Former New Zealand head coach and current England defence chief John Mitchell believes some good may come for rugby union from the coronavirus if it creates “greater professionalism” thanks to a concentration of talent at fewer clubs worldwide, including Super Rugby.
Even before COVID-19 saw this year’s edition of Super Rugby suspended after seven rounds in March, there was a widespread view the southern hemisphere’s now 15-string premier club tournament had become increasingly unattractive for fans and broadcasters alike, with talent spread too thinly.
The pandemic has already had a huge financial impact on rugby and there are concerns current club structures won’t survive the outbreak fully intact.
England’s Rugby Football Union has lost £15 million ($19 million) so far due to the crisis, with Twickenham chiefs forecasting a total loss of £107 million if the autumn internationals are cancelled.
Meanwhile Rugby Australia, already reeling after reaching a multi-million dollar settlement with star player Israel Folau over his sacking for homophobic comments, have reported a $6 million operating deficit for last year.
They have also laid off 75 percent of staff, with chief executive Raelene Castle resigning amid accusations of mismanagement and sexism.
Japan’s Sunwolves are set to be axed from the 2021 Super Rugby season, which is planned to be a 14-team tournament featuring sides from South Africa, New Zealand, Australia and Argentina.
– ‘Lost its value’ –
But Mitchell, once the coach of Australia’s now former Super Rugby side Western Force, indicated greater contraction was still required if the tournament was to return to its mid 1990s and early 2000s heyday.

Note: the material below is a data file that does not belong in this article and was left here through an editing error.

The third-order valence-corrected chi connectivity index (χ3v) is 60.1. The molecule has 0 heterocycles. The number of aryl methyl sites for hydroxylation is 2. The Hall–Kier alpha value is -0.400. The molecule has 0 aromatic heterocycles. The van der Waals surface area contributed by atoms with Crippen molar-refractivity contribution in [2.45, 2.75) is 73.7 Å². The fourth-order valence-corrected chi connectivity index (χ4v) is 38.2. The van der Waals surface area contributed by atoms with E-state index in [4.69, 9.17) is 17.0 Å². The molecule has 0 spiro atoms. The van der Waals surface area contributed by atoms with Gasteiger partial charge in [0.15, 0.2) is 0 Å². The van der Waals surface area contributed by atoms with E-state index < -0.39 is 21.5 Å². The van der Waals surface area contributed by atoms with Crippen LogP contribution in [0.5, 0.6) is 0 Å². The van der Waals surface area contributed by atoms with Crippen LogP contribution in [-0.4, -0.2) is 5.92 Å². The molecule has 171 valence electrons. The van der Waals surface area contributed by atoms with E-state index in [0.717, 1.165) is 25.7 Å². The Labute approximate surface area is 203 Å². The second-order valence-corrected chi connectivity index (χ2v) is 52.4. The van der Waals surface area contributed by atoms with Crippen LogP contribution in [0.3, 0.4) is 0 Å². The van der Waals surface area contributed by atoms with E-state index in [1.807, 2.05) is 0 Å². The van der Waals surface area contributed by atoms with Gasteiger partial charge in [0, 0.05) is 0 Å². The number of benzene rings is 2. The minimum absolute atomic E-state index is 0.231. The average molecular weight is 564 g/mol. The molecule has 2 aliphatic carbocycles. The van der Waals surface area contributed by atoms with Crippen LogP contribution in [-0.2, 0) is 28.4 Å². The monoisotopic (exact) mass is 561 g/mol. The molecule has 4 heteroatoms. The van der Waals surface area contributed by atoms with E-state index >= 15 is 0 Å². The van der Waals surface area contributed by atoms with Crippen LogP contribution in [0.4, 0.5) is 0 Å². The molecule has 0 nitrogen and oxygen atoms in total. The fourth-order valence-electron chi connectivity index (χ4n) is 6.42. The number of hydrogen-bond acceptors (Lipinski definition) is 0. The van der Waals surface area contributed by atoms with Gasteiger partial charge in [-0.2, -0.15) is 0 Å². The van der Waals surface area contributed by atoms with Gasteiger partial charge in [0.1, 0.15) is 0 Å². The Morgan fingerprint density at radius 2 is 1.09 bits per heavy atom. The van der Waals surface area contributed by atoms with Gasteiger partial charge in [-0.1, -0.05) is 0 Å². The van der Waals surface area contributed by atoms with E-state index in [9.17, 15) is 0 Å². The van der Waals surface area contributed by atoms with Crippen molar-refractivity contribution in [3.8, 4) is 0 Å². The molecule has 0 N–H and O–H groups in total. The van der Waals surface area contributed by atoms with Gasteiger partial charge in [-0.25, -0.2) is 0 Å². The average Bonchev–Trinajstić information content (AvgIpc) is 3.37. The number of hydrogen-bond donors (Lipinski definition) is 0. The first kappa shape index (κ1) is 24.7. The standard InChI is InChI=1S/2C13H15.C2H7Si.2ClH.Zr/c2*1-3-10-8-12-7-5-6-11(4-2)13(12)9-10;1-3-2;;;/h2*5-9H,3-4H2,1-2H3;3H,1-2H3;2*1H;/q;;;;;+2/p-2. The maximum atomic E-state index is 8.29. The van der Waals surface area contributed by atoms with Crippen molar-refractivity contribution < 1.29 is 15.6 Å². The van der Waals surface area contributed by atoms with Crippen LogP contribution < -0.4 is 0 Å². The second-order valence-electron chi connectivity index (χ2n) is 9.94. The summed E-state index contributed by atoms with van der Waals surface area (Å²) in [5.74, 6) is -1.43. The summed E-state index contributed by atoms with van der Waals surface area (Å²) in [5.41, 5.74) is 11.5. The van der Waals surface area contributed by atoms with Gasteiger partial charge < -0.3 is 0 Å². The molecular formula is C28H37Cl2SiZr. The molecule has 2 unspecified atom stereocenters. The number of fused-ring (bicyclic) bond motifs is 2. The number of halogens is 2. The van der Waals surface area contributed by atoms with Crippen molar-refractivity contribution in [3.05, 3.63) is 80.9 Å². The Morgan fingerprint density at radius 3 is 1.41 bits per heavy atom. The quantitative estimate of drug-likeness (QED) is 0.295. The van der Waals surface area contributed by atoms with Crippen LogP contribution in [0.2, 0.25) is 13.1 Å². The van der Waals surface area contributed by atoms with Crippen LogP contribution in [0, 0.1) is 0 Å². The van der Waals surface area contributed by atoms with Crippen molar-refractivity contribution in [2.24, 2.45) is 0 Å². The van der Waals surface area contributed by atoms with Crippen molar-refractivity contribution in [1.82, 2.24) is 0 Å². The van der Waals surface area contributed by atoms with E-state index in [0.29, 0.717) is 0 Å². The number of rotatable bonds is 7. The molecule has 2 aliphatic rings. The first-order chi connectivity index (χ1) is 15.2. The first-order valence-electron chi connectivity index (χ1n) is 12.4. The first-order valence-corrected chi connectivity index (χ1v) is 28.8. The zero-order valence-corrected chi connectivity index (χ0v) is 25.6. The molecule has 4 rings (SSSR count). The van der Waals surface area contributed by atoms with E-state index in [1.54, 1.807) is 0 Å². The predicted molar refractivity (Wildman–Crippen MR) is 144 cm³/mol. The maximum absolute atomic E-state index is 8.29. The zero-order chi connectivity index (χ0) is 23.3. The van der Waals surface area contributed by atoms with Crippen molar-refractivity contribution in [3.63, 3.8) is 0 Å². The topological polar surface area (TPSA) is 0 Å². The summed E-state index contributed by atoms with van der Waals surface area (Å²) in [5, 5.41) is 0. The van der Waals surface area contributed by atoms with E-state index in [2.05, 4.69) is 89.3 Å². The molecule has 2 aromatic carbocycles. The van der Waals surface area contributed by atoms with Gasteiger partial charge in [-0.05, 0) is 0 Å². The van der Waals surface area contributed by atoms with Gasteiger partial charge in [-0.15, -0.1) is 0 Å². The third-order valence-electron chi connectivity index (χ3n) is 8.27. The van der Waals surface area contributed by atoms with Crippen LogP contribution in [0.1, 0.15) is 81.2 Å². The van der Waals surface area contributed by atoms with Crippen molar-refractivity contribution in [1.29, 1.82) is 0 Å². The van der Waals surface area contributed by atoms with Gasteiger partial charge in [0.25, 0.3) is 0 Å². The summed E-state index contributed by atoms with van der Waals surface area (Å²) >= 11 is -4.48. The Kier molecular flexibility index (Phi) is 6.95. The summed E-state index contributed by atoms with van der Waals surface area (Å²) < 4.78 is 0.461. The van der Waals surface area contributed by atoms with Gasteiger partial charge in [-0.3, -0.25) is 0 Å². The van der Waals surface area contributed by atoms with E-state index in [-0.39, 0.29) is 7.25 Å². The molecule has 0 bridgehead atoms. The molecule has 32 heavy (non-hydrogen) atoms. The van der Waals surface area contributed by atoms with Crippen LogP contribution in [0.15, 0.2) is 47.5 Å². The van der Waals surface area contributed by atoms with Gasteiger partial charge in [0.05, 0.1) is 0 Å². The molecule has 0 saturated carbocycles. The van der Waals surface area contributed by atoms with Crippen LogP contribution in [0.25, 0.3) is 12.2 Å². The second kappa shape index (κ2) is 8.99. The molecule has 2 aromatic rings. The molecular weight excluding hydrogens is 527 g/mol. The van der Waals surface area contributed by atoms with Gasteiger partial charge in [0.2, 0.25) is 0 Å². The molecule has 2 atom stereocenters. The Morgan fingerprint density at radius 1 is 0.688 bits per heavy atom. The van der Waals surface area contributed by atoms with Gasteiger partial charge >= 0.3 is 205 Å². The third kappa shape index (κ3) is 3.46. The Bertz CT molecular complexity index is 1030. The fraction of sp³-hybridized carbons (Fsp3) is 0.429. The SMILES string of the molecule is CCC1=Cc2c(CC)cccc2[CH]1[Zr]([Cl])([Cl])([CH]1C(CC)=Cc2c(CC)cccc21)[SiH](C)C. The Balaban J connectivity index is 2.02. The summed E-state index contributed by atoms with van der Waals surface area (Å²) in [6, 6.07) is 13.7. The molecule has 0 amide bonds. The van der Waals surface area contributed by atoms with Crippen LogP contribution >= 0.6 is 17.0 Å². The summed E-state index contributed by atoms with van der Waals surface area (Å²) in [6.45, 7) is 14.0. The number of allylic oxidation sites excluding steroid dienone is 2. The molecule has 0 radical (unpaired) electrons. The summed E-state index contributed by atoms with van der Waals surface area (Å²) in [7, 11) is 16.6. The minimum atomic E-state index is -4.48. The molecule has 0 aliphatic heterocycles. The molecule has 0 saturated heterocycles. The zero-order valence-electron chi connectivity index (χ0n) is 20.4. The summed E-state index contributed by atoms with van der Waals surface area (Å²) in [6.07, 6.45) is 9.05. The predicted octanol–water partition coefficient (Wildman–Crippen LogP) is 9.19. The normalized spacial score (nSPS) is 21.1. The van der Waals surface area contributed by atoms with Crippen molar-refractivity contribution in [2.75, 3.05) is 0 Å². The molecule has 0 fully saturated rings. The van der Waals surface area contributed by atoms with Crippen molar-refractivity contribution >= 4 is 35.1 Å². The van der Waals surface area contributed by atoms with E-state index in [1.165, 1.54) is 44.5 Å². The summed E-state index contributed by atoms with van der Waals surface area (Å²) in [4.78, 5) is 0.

“I’d like to probably see less markets…The example I give you is Super Rugby,” Mitchell told reporters in a conference call.
“When it first started it was 12 teams, I think I even played in the first Super 10 but it was probably at its best when it was 12 teams and the best players were playing,” added the 56-year-old, who coached the Chiefs in the Super 12 before guiding New Zealand to a third-place finish at the 2003 World Cup.
“They obviously wanted to create a style of rugby that suited the southern hemisphere from an athletic point of view.”
“Ultimately, because they’ve spread that all round the world, it’s in some ways spread players all round the world, creating greater costs.
“It’s probably lost its value in some ways because people want to watch the best players playing in their competition.”
The pandemic provided a backdrop to the recent re-election of Bill Beaumont as chairman of World Rugby, with the former England captain narrowly seeing off a challenge from Argentina great Agustin Pichot, who positioned himself as a reform candidate.
But while Mitchell, who as United States coach helped the Eagles qualify for last year’s World Cup, was sympathetic to the aspirations of emerging nations, he said there were still too many clubs where players could earn a salary.
“Japan has expanded, the second division in France has also. There’s a number of markets where players can derive an income and the thing is that ultimately there are so many players that can call themselves ‘professional’ I guess in position and title, but not necessarily in action.”
And Mitchell, who helped Eddie Jones plan England’s stunning 19-7 World Cup semi-final win over the All Blacks in Japan last year, said talented players had nothing to fear from a reduction in team numbers.
“Clearly, the players will probably still be the critical (thing), the biggest value but I’m sure it’s going to contract a lot more which in the end is going to create greater professionalism and more competition for places, which is healthy for the game as well.”
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